Dengvaxia permanently remains off the PH market

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Metro Manila (CNN Philippines, February 19) — The controversial dengue vaccine Dengvaxia would permanently remain off market shelves in the Philippines.

The Food and Drug Administration (FDA) permanently revoked the Certificates of Product Registration (CPR) to the dengue vaccine in contrast to the European Commission's approval of its sale  in December for countries afflicted with mosquito-borne disease.

A CPR is an authorization to sell a product to the public, Health Undersecretary Enrique Domingo told CNN Philippines.

In a statement Tuesday, FDA Director General Nela Puno said vaccine maker Sanofi-Pasteur disregarded government regulations. She said the French company failed to comply with post-marketing authorization requirements and, as a result, was ordered to surrender its CPRs for Dengue Tetravalent (live attenuated) (Dengvaxia MD) and Dengue Tetravalent Vaccine (live attenuated) (Dengvaxia) on December 21.

"Its brazen defiance of FDA's directives and its continued failure to comply leaves us no other recourse but to impose the maximum penalty of revocation of CPRs," Puno said. 

The FDA decision means the sale, importation and distribution of the vaccines are considered "unlawful."  The drug regulator said any submission or application by Sanofi-Pasteur regarding the Dengvaxia and Dengvaxia-MD would be deferred.

In a statement, Sanofi-Pasteur said it "respectfully disagrees" with the FDA's conclusions in its order and has filed a motion for reconsideration.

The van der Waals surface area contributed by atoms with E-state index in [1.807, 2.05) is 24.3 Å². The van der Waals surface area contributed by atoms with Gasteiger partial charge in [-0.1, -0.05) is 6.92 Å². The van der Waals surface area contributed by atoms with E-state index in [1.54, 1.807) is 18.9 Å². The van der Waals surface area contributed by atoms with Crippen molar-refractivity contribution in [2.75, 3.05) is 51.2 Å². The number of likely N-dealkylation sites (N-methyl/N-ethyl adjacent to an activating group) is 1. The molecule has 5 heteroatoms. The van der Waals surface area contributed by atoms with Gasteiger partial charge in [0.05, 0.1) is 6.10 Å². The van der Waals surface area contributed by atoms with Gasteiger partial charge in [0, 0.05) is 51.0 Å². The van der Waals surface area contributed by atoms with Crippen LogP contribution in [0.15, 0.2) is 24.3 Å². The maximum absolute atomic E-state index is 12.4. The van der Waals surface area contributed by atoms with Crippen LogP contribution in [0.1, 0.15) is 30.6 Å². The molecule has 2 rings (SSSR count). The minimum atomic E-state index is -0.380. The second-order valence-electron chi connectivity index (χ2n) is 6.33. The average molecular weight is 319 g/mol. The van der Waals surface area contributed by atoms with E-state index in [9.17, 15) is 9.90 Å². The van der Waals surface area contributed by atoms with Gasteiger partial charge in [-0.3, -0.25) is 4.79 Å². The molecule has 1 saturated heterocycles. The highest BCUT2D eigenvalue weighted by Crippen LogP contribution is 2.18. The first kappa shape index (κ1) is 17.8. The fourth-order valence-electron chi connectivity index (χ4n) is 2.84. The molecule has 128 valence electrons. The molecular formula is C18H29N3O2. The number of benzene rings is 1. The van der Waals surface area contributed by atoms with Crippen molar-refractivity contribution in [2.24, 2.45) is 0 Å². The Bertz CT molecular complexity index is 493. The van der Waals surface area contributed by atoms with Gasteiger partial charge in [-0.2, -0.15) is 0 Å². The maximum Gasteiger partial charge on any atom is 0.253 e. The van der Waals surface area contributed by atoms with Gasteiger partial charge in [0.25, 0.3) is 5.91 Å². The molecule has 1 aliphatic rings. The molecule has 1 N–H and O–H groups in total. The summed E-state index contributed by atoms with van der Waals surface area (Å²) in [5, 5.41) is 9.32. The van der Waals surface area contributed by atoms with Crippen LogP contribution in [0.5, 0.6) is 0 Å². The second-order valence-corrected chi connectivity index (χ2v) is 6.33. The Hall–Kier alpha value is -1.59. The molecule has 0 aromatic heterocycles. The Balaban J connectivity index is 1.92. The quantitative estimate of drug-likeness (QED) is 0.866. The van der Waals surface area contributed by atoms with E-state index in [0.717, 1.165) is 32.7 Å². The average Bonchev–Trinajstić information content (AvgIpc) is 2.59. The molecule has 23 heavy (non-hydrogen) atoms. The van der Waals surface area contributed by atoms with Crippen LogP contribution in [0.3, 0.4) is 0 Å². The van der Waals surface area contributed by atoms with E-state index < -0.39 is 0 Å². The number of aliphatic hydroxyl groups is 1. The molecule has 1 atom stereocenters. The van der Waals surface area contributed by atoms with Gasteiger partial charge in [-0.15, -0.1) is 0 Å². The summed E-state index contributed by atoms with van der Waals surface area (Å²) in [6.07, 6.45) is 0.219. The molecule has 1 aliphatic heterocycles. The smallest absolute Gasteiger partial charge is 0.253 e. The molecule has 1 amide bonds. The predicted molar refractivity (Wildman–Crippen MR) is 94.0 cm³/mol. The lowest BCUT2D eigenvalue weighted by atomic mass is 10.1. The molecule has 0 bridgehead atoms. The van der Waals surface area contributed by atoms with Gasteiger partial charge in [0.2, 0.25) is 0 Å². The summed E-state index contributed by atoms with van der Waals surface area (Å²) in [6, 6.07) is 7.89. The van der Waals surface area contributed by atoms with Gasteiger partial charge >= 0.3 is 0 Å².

"It is unfortunate that the FDA has taken this decision despite our diligence, including the submission of documents from completed post-approval commitments and regular updates on the status of post-marketing studies," the French pharmaceutical firm said.

It also noted that the FDA's order did not mention anything about the safety and efficacy of Dengvaxia. The FDA's press statement only said that the decision to permanently revoke the dengue vaccine's CPRs was done following reports of adverse effects experienced by Dengvaxia recipients.

"Dengvaxia clearly has the potential to play a public health role in the global fight against dengue and we will continue to work with health authorities to help secure access to the vaccine in countries where appropriate populations can benefit from vaccination against the disease," Sanofi-Pasteur said.

The vaccine was first withdrawn from the market after the manufacturer disclosed in late 2017 that Dengvaxia may cause "severe disease" among those who have not yet been infected with dengue. However, the announcement was made after around 800,000 schoolchildren had already been vaccinated with Dengvaxia under a massive government immunization program.

The Health Department eventually suspended the program.

TIMELINE: The Dengvaxia controversy

Over 100 deaths have been linked to the anti-dengue vaccine, but experts have said there are no findings that the drug has caused these deaths.

Officials of the Aquino and Duterte administrations, including former President Noynoy Aquino, former Health Secretary Janette Garin and Health Secretary Francisco Duque III, are facing graft and murder charges along with Sanofi-Pasteur executives over the anti-dengue vaccination drive.

The resulting panic over the controversy has been blamed for low immunization rates in the past months, which resulted in a number of measles outbreak. In 2015, The Philippines became the first Asian country to approve the use of Dengvaxia following Aquino and Garin's meetings with top-level Sanofi-Pasteur officials.

CNN Philippines Multi-platform Writer Xave Gregorio contributed to this report.